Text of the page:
Thursday, October 23, 2008

October 23, 2008: Morning Call

October 23, 2008: Morning Call

Fair Value: SP500 – 896.85; NDX: 1241.88; DOW – 8509.39

Technical Levels:

SPX: 848-850, 899 support/ 1098-1100, 1142, 1250 resistance

NASDAQ: 1640 support /1890 resistance


Pre-market EPS: POT (3.54/3.0B); BG (2.89/14.7B); BDK (1.30/1.55B); CBE (.95/1.7B); CNX (.40/1.1B); HOT (.53/1.51B); JCI (.73/9.46B); NOV (1.30/3.60B); RSH (.36/993.0M); STI (.61/2.14B); UNP (1.30/4.73B); UPS (.88/13.03B); TRA (1.74/820.0M)
05:00: BHP Annual Meeting
08:00: STI earnings call
08:30: Initial Jobless Claims
08:30: PHM earnings call
09:00: APA analyst meeting
10:00: FDIC’s Bair and Treasury’s Kashkari testify to Senate on turmoil in credit markets
10:00: House Price Index (August): -0.5%
10:00: BG earnings call
10:35: EIA Natural Gas Storage Change
13:00: POT earnings call
15:00: TRA earnings call
17:30: MSFT earnings call
Post-market EPS: AFL (1.00/4.31B); BNI (1.69/4.79B); CB (1.23/2.92B); DST (.93/430.3M); EMN (1.32/1.83B); FII (.55/308.4M); JNPR (.30/927.2M); MSFT (.47/14.83B); PKI (.36/510.4M); WFR (.89/529.8M); YRCW (-.09/2.33B)

Foreign Market Summary/Key Macro News/Commentary:

The S&P futures are trading flat with fair value while the NASDAQ futures are trading 5 points below fair value at 7am ET. S&P futures had been 25 points above fair value at 4am because European markets were flat at that time. Since 4am, European markets have moved down 3.5% weighing on the S&P futures. Asian markets closed lower with South Korea dropping 7.0% and Australia and India dropping 4%. The Nikkei fell 2% but rallied nearly 500 points into the close. Indian markets also briefly turned positive in the middle of the session before selling off into the close of trading. Forced selling and fears of a deepening global recession continue to weigh on markets around the world. Australia, BHP Billiton (BHP.AU) and Rio Tinto Group (RIO.AU) both fell after European regulators indicated they might block a merger and commodities dropped. European markets are trading down 3.5% near session lows. Commodity and basic material sectors are among the hardest hit with MT down another 8% in London. MT has dropped nearly 32% in the last 3 trading sessions.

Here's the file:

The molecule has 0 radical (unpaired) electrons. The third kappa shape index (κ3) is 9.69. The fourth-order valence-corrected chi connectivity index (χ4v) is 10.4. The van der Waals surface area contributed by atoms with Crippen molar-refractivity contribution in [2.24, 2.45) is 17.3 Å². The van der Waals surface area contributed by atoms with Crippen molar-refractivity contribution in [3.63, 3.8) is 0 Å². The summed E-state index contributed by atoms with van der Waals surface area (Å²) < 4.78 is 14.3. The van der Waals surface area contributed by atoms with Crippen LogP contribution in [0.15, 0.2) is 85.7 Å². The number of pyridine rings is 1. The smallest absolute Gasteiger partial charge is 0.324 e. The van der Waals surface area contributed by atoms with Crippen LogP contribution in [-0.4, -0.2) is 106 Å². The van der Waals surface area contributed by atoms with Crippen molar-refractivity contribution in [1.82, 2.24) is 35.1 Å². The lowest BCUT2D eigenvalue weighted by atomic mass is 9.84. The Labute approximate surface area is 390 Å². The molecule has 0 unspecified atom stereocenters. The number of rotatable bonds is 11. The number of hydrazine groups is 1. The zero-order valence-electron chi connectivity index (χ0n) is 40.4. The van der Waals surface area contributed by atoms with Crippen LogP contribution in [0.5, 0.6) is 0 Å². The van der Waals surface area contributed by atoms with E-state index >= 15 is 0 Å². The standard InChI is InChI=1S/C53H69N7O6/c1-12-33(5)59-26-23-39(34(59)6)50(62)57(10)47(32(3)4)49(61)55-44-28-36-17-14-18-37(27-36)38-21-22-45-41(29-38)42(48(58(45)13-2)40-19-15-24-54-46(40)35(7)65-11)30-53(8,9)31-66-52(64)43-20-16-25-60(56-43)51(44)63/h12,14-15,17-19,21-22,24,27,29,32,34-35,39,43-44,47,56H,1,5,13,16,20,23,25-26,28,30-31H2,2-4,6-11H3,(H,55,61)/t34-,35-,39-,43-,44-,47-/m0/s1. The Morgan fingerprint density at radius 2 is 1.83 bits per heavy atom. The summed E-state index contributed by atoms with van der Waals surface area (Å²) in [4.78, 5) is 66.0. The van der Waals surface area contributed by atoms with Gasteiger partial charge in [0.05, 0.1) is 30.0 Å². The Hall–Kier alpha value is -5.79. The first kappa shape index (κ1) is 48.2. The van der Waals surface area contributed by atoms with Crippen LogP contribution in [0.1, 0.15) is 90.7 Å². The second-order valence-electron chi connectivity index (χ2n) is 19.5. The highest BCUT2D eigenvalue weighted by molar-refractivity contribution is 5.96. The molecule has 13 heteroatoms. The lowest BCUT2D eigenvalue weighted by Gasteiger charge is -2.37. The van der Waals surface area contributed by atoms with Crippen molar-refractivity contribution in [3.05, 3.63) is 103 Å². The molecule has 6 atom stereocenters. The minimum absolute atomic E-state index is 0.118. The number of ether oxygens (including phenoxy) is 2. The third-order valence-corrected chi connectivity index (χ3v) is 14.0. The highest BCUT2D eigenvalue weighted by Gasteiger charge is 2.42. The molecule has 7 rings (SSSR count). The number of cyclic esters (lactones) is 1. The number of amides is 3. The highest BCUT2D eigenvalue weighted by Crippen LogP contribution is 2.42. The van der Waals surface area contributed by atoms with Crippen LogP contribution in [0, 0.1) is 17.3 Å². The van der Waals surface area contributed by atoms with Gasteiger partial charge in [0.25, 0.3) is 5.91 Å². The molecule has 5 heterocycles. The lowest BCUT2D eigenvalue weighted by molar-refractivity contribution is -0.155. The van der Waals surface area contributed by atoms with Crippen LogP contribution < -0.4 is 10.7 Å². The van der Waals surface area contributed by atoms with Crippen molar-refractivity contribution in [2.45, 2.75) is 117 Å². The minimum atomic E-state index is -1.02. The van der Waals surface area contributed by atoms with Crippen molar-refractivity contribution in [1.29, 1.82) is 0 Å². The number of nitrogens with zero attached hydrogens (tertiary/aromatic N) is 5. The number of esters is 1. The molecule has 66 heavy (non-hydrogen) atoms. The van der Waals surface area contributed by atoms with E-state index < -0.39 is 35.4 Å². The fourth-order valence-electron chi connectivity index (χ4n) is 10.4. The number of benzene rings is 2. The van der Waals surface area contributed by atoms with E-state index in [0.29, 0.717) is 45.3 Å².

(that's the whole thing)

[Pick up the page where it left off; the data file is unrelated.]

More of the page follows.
Impact Research Calls/Market Moving News:

POT (67.10): Potash reports Q3 EPS $3.92 vs Reuters $3.52: Company reports revenues of $3.06B vs Reuters $3.03B. Sees f08 EPS at the low end of prior guidance of $12-13/sh. Sees f08 capex of $1.2B vs prior $1.4B. Management now expects 2008 nitrogen gross margin to be lower than previously forecast but still exceed 2007 by appx 60% percent.

BG (35.25): Bunge Ltd reports Q3 EPS $2.00 ex-items vs Reuters $2.81 : Company reports revenues of $14.80B vs Reuters $13.86B. The company reported volumes of 35.2M tons vs 37.7M tons y/y. Guides full year EPS to $11.60-11.90 vs Reuters $11.49.

BIDU (249.09): reports Q3 EPS $1.54 ex-items vs Reuters $1.34: Company reports revenues of $135.4M. TAC as a component of cost of revenues was $16.0M. Reuters consensus is $135.2M. Guides Q4 revenues to $151-$155M vs Reuters $151.3M.

AMZN (49.99): reports Q3 EPS $0.27 vs Reuters $0.25: Company reports revenues of $4.26B vs Reuters $4.28B. Guides Q4 revenue $6.0-7.0B vs Reuters $7.04B.

PHM (9.95): PHM reports a Q3 loss of 1.11 vs. consensus of a loss of .58 cents. Company reports revenues of $1.56B vs Reuters $1.54B. (13%) decrease in average selling price to $281,000. Company also says that due to the high degree of uncertainty and volatility, as well as a lack of visibility surrounding the housing industry and the overall economy, the company is not providing earnings guidance for Q4," though it is targeting a cash position by the end of 2008 of $1.6B to $1.8B.